Former president Jacob Zuma on the third day of testimony before the commission of inquiry into state capture. Picture: AFP/KIM LUDBROOK
Former president Jacob Zuma on the third day of testimony before the commission of inquiry into state capture. Picture: AFP/KIM LUDBROOK

Social media, once seen as a powerful force for deepening democracy and giving a voice to the many excluded by traditional news sources, has taken a knock in recent years. Today people are more likely to associate it with anarchy, half-truths and outright lies, which can often have deadly consequences. 

In SA there is a growing trend where innuendo, insults and lies have replaced the type of civil engagement that the wider access to communication tools was supposed to facilitate. Often the perpetrators do so confident that they will not be held to account.

Take the case of former president  Jacob Zuma and his outrageous allegations against former colleagues, made publicly with no consideration for the consequences for those involved. Anybody who follows Zuma’s official account will see how some of his followers, whether humans or internet bots, took his accusations at face value.

That is why former minister Derek Hanekom’s decision to sue the former president for suggesting that he spied for the apartheid government is important. It comes just under three months after former finance minister Trevor Manuel’s win in his defamation case against the EFF. 

In this regard, SA Reserve Bank governor Lesetja Kganyago’s decision to sue ANC member Andile Lungisa for using a racist slur against him, also on Twitter, will be equally important in entrenching the idea that people should be held accountable for what they post on social media, as they would if they published in a newspaper.

In the Hanekom case, Zuma, emboldened by his ally ANC secretary-general Ace Magashule, called the former minister a “known enemy of the state”.

This was after EFF leader Julius Malema told his supporters that Hanekom had “plotted” with the red berets to bring down Zuma. The former minister confirmed that he met EFF secretary-general Godrich Gardee. 

This prompted Magashule to issue a statement in his capacity as ANC secretary-general calling Hanekom a charlatan and a wedge driver.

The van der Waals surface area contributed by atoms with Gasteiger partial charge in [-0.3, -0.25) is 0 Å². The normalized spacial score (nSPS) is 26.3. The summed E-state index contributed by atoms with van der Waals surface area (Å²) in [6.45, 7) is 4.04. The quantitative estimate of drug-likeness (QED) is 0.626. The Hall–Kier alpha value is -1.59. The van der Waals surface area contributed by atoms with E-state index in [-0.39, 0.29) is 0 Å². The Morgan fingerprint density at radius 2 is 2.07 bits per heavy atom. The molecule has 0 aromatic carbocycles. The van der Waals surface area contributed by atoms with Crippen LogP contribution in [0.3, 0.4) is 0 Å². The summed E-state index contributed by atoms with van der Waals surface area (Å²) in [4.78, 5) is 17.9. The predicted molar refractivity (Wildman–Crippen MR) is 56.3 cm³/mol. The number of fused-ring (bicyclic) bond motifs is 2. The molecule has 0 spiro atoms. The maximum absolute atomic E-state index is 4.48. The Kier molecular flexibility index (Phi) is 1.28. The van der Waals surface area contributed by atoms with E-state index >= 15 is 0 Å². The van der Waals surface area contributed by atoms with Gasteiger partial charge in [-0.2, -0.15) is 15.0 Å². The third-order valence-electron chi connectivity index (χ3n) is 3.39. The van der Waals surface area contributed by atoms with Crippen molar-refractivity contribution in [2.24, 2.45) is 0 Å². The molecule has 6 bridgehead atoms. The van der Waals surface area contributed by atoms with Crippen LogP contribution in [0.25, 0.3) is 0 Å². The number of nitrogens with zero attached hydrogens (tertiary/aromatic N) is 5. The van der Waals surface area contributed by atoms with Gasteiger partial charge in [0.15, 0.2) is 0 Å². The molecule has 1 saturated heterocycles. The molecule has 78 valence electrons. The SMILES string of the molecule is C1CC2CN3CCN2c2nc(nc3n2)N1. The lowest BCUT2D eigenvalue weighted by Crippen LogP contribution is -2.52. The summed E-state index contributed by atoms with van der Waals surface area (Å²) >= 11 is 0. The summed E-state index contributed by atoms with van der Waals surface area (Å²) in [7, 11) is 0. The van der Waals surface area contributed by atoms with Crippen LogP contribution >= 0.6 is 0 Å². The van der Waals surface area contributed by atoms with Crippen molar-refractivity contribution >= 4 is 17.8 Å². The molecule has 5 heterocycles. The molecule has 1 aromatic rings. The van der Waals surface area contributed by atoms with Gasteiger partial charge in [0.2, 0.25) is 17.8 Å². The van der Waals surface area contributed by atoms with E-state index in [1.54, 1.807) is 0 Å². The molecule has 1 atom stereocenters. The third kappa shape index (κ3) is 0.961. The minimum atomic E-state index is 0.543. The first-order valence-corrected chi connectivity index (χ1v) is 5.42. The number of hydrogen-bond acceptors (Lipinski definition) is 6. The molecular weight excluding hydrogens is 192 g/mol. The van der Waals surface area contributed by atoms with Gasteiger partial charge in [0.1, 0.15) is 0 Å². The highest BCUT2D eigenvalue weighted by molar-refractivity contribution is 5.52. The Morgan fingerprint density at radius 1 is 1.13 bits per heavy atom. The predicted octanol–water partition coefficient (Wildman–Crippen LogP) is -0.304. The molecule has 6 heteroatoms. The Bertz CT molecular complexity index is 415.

Zuma’s insinuation that Hanekom was a spy came a few days after he sat at the state capture commission of inquiry and stated that two other former ministers, who he had appointed to his cabinet, were spies.

He alleged that Ngoako Ramatlhodi, a former mineral resources, and public service and administration minister, had been recruited to be an apartheid spy in Lesotho while he was a student. And Zuma accused former minister and chief of the SA National Defence Force Siphiwe Nyanda of taking instruction from the apartheid police.

All three — Hanekom, Ramatlhodi and Nyanda — have publicly made allegations against Zuma, with two of them already having given testimony against him at the state capture inquiry. 

Clearly incensed that ministers he had appointed to the executive would turn around and testify against him, Zuma went on to accuse them of being apartheid spies.

This is a serious allegation, especially considering SA’s political history. Many of those who were fighting for the freedom of the majority in this country lost their lives and some because their own comrades had turned on them. To make such allegations now could have the same consequences and is damaging for the country. 

Hanekom’s defamation case is expected to be heard in court next week and Zuma will have to provide proof of the allegation. If he is unable to do this he could be slapped with a hefty order — just ask the EFF, which has to fork out R500,000, the same amount that Hanekom is seeking, in the Manuel case. The EFF is appealing the judgment. 

The party made blanket statements about Manuel without providing any facts and was penalised for it. 

Zuma has already complained that he is unable to afford his legal bills as he tries to fight corruption charges in the Pietermaritzburg high court, and this latest court fight could prove expensive for him. If he loses, and Ramatlhodi and Nyanda follow Hanekom’s example, it could be even more costly.

Wittingly or otherwise, he may also have given the country an opportunity to establish an important principle about accountability and social media. That could be for the long-term benefit of our political discourse.